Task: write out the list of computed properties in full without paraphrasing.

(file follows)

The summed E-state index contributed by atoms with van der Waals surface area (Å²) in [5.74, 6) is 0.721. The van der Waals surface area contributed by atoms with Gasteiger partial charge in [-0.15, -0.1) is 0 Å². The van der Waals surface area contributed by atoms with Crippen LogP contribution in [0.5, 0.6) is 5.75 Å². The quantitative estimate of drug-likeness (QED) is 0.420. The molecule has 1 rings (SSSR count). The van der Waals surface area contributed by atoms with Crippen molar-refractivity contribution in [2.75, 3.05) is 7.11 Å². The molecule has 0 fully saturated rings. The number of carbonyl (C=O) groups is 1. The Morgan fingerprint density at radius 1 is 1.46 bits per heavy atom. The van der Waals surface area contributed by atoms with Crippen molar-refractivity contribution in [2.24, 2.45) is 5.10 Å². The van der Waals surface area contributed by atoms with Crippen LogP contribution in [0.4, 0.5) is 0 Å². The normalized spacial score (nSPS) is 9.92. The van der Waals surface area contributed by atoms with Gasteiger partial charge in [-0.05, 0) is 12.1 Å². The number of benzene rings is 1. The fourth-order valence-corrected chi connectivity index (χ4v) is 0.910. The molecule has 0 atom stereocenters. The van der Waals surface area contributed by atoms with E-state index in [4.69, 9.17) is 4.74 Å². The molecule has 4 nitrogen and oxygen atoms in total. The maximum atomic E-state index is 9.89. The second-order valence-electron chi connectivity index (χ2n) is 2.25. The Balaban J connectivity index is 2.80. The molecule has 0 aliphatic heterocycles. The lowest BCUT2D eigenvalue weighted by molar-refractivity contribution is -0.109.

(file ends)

The summed E-state index contributed by atoms with van der Waals surface area (Å²) in [5.74, 6) is 0.721. The van der Waals surface area contributed by atoms with Gasteiger partial charge in [-0.15, -0.1) is 0 Å². The van der Waals surface area contributed by atoms with Crippen LogP contribution in [0.5, 0.6) is 5.75 Å². The quantitative estimate of drug-likeness (QED) is 0.420. The molecule has 1 rings (SSSR count). The van der Waals surface area contributed by atoms with Crippen molar-refractivity contribution in [2.75, 3.05) is 7.11 Å². The molecule has 0 fully saturated rings. The number of carbonyl (C=O) groups is 1. The Morgan fingerprint density at radius 1 is 1.46 bits per heavy atom. The van der Waals surface area contributed by atoms with Crippen molar-refractivity contribution in [2.24, 2.45) is 5.10 Å². The van der Waals surface area contributed by atoms with Crippen LogP contribution in [0.4, 0.5) is 0 Å². The normalized spacial score (nSPS) is 9.92. The van der Waals surface area contributed by atoms with Gasteiger partial charge in [-0.05, 0) is 12.1 Å². The number of benzene rings is 1. The fourth-order valence-corrected chi connectivity index (χ4v) is 0.910. The molecule has 0 atom stereocenters. The van der Waals surface area contributed by atoms with E-state index in [4.69, 9.17) is 4.74 Å². The molecule has 4 nitrogen and oxygen atoms in total. The maximum atomic E-state index is 9.89. The second-order valence-electron chi connectivity index (χ2n) is 2.25. The Balaban J connectivity index is 2.80. The molecule has 0 aliphatic heterocycles. The lowest BCUT2D eigenvalue weighted by molar-refractivity contribution is -0.109.